Agriculture Education aff plans/Drafts



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Solvency



Ag Education Solves Nutrition



Increased the agricultural sector is necessary to improve nutrition and health especially in low income areas – also improves economy


Fan, International Food Policy Research Institute Director General, 15

(Shenggen, 4-9-15, World Economic Forum, “How agriculture can improve health and nutrition”, https://www.weforum.org/agenda/2015/04/how-agriculture-can-improve-health-and-nutrition/, accessed 7-1-17, VB)



The agricultural sector presents key opportunities for improving nutrition and health. But this connection is often not given due attention, despite parallel initiatives across the three sectors.

The potential impacts of agricultural activities on health and nutrition extend across a number of channels. One area of impact is household ability to produce, purchase and consume more, better and cheaper food. Over the past 40 years, agricultural advances, such as the Green Revolution, led to the doubling of cereal production and yields, improving the well-being of many people and providing a springboard for remarkable economic growth. More recently, biofortification efforts to breed and disseminate crops that are rich in micronutrients, such as vitamin A, zinc and iron, have improved vitamin and mineral intake among consumers in Africa and Asia.

Another important contribution of agriculture towards nutrition and health is increased rural income, allowing people to improve their diets. The poor are overwhelmingly located in rural areas and derive a significant share of their income from agricultural activities. Given the importance of agriculture for the livelihoods of the rural poor, agricultural growth has the potential to greatly reduce poverty – a key contributor to poor health and undernutrition. Agricultural activities can also generate economy-wide effects such as increasing government revenues to fund health, infrastructure and nutrition intervention programmes.

Agricultural intensification has been essential to feed the world’s growing population, but it has also brought its own risks for people’s health, including zoonotic diseases, water- and food-borne diseases, occupational hazards, and natural resource degradation and overuse. Similarly, water, energy (electricity) and fertilizer subsidies have been linked to distorted consumption and production choices and the crowding out of public investment.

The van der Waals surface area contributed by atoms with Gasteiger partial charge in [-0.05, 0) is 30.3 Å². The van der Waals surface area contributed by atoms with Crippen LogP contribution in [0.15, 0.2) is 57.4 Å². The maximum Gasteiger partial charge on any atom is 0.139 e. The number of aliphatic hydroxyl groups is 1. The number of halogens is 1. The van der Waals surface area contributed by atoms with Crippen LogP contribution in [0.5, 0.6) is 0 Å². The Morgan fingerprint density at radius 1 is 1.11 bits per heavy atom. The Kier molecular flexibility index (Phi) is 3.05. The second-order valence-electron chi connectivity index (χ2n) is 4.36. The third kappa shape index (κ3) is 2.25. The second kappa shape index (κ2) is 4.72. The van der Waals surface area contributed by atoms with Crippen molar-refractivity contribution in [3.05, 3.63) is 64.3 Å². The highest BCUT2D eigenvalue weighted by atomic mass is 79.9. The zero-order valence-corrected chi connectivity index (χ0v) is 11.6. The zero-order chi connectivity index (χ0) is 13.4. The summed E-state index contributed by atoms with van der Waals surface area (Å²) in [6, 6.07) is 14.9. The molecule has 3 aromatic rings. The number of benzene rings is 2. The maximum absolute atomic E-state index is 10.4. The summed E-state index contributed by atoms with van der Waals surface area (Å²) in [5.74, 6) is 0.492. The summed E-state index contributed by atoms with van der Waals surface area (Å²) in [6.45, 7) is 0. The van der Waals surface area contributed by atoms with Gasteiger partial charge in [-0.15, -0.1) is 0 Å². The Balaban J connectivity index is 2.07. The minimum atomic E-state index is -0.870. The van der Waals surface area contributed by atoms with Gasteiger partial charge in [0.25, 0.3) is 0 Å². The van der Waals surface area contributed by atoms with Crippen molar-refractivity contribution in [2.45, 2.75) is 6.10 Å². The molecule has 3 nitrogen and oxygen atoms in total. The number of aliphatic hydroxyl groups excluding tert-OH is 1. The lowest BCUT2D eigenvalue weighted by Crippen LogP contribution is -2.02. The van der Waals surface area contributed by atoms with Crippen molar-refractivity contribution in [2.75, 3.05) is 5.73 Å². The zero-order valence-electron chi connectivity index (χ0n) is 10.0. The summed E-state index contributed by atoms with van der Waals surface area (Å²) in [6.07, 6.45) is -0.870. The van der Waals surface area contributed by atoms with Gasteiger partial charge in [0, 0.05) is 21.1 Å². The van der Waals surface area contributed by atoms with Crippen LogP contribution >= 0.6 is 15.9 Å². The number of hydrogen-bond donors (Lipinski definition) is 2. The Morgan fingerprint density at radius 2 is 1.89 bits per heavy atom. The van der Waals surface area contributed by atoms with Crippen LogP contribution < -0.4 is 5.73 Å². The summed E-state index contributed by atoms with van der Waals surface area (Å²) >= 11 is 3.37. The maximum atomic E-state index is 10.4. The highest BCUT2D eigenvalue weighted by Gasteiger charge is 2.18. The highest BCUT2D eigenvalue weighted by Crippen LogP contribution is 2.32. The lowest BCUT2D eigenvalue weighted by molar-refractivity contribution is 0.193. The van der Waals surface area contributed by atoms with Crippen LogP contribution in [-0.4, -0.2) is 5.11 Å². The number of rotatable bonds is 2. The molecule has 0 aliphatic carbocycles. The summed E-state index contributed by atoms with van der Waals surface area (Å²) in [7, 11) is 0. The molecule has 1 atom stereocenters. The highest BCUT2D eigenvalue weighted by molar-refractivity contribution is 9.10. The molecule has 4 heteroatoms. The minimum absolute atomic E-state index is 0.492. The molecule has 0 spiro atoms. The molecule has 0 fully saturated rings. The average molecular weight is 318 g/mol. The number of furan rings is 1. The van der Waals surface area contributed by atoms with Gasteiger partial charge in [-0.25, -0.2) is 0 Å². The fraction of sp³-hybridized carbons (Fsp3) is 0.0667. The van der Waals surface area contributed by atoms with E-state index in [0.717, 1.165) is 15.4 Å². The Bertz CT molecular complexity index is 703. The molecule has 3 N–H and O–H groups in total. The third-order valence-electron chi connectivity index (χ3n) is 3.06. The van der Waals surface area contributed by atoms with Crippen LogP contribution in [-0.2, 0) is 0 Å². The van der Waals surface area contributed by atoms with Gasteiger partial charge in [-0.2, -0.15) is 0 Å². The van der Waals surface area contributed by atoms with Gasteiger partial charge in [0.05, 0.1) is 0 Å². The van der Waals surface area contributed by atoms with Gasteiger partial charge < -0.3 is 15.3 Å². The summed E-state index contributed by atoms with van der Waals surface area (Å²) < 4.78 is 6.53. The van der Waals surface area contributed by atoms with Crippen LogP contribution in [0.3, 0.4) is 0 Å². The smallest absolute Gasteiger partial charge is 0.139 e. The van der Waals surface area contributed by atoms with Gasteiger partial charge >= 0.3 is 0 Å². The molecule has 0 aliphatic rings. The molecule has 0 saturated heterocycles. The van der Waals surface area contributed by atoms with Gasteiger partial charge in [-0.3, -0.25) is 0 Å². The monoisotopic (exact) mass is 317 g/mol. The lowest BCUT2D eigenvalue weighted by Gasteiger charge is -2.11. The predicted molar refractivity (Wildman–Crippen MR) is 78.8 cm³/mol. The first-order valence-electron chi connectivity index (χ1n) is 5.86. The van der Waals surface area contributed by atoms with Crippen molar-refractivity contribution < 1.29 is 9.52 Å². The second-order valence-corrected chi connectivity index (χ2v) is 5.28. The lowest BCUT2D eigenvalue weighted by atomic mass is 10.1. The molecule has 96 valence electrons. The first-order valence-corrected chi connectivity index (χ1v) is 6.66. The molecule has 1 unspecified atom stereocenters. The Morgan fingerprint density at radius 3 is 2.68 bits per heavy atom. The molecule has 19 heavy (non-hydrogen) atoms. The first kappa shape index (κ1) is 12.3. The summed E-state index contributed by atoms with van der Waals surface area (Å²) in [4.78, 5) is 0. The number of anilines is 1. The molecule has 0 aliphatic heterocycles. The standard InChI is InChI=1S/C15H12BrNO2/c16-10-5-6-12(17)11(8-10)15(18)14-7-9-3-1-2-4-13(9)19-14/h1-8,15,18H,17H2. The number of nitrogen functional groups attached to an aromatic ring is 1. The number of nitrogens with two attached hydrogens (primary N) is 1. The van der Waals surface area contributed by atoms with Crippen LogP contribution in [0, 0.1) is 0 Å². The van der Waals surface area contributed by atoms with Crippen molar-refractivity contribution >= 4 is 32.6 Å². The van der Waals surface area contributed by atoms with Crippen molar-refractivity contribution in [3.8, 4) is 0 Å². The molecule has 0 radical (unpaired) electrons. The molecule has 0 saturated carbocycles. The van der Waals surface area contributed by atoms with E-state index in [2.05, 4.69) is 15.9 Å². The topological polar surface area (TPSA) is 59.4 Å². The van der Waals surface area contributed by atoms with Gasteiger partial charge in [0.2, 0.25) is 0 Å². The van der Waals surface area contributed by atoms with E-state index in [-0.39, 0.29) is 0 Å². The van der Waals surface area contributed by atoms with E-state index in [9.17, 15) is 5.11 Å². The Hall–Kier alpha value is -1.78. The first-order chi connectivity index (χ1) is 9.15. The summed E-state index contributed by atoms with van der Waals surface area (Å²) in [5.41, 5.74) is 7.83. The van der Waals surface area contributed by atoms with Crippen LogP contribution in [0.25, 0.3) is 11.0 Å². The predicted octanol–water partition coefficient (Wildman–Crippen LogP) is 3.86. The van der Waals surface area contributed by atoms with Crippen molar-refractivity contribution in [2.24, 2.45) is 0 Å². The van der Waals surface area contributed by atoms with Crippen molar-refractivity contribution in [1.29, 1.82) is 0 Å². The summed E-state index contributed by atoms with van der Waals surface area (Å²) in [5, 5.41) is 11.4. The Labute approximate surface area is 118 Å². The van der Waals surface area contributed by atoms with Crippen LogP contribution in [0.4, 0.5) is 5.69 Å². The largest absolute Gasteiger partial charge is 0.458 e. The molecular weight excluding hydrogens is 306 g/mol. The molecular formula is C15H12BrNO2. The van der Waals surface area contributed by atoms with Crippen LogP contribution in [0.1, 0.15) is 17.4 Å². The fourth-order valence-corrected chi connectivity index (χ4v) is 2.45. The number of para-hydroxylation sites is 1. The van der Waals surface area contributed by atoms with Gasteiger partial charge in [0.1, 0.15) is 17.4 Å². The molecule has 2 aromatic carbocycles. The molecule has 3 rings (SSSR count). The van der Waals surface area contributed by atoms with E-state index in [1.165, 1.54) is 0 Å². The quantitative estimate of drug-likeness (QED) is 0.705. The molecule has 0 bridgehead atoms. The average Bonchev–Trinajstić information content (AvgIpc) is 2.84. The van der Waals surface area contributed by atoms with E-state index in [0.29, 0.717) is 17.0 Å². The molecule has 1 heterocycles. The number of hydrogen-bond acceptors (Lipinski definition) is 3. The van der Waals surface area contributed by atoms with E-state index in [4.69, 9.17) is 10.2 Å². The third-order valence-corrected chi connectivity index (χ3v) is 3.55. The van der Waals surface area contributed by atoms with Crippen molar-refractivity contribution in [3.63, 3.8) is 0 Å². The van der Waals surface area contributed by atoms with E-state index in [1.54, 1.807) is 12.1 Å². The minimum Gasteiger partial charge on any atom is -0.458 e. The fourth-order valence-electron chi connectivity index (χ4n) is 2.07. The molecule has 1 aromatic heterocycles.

Despite major progress, serious concerns remain about the nutrition and health situation throughout the developing world. An estimated 805 million people still go hungry and many people also suffer from hidden hunger, that is, deficiencies of essential vitamins and minerals, which are associated with a number of negative health and economic impacts. At the same time, 2.1 billion people worldwide (37% of men and 38% of women) are obese and overweight and this figure is rising (especially in the developing world), bringing with it a rise in non-communicable diseases (such as diabetes, heart disease and some forms of cancer).

Much more can be done to take advantage of agriculture’s potential to improve nutrition and health.

A critical first step is improved knowledge on the agriculture-nutrition-health nexus. We need to go beyond a blind pursuit of indiscriminate agricultural growth. Instead, we should promote “smarter” growth by learning more about the health and nutrition impacts of different subsectoral patterns of agricultural development. Important steps to build up this knowledge base include investments in research, evaluation and education systems capable of integrating information from all three sectors.

Farm to School Solvency



Farm to School network key to education and nutrition


Mills, Seven Generations Ahead farm to school coordinator, 16

[Lydia, April 2016, The Education Digest, “Farm to School Leads School Lunch Revolution”, http://search.proquest.com/docview/1753451166?accountid=1557&rfr_id=info%3Axri%2Fsid%3Aprimo, accessed 6/30/17, JBC]



School lunch is in the middle of a revolution. After decades of nuggets and peas, students and school administrators are starting to demand more. In Illinois, much of the landscape is farmland, but the food grown there is rarely placed in a school salad bar or blended into cafeteria spaghetti sauce. While there are obstacles, the school lunch revolution has helped connect farmers and students through local food sales and curricular connections. This movement is called Farm to School, and it is quickly growing.